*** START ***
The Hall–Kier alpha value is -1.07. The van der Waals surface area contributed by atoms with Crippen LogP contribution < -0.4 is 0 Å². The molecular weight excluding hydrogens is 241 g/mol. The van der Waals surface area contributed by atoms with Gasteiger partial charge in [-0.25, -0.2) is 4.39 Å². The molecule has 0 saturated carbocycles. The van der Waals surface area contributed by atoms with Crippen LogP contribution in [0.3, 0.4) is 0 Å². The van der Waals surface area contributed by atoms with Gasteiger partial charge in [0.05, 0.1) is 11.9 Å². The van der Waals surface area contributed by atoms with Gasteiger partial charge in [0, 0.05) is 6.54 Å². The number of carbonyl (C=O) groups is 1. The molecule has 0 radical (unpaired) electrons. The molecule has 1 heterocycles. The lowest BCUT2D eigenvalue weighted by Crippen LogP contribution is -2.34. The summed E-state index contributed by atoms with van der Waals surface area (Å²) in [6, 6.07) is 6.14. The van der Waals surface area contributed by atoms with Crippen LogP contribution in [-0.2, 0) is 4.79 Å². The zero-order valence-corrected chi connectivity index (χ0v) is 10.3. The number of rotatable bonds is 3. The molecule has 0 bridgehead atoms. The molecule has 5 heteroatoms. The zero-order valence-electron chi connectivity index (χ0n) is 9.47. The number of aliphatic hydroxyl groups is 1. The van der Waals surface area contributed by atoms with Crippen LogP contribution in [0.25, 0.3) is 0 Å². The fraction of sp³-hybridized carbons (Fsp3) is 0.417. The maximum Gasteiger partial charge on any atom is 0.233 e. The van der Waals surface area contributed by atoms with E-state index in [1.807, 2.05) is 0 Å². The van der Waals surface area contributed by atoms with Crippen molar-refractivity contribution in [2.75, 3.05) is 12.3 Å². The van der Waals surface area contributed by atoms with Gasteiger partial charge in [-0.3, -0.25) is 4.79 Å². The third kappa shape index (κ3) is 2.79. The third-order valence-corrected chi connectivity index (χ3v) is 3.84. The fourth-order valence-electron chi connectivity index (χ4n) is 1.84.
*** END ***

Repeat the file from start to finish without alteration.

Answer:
The Hall–Kier alpha value is -1.07. The van der Waals surface area contributed by atoms with Crippen LogP contribution < -0.4 is 0 Å². The molecular weight excluding hydrogens is 241 g/mol. The van der Waals surface area contributed by atoms with Gasteiger partial charge in [-0.25, -0.2) is 4.39 Å². The molecule has 0 saturated carbocycles. The van der Waals surface area contributed by atoms with Crippen LogP contribution in [0.3, 0.4) is 0 Å². The van der Waals surface area contributed by atoms with Gasteiger partial charge in [0.05, 0.1) is 11.9 Å². The van der Waals surface area contributed by atoms with Gasteiger partial charge in [0, 0.05) is 6.54 Å². The number of carbonyl (C=O) groups is 1. The molecule has 0 radical (unpaired) electrons. The molecule has 1 heterocycles. The lowest BCUT2D eigenvalue weighted by Crippen LogP contribution is -2.34. The summed E-state index contributed by atoms with van der Waals surface area (Å²) in [6, 6.07) is 6.14. The van der Waals surface area contributed by atoms with Crippen LogP contribution in [-0.2, 0) is 4.79 Å². The zero-order valence-corrected chi connectivity index (χ0v) is 10.3. The number of rotatable bonds is 3. The molecule has 0 bridgehead atoms. The molecule has 5 heteroatoms. The zero-order valence-electron chi connectivity index (χ0n) is 9.47. The number of aliphatic hydroxyl groups is 1. The van der Waals surface area contributed by atoms with Crippen LogP contribution in [0.25, 0.3) is 0 Å². The fraction of sp³-hybridized carbons (Fsp3) is 0.417. The maximum Gasteiger partial charge on any atom is 0.233 e. The van der Waals surface area contributed by atoms with E-state index in [1.807, 2.05) is 0 Å². The van der Waals surface area contributed by atoms with Crippen molar-refractivity contribution in [2.75, 3.05) is 12.3 Å². The van der Waals surface area contributed by atoms with Gasteiger partial charge in [-0.3, -0.25) is 4.79 Å². The third kappa shape index (κ3) is 2.79. The third-order valence-corrected chi connectivity index (χ3v) is 3.84. The fourth-order valence-electron chi connectivity index (χ4n) is 1.84.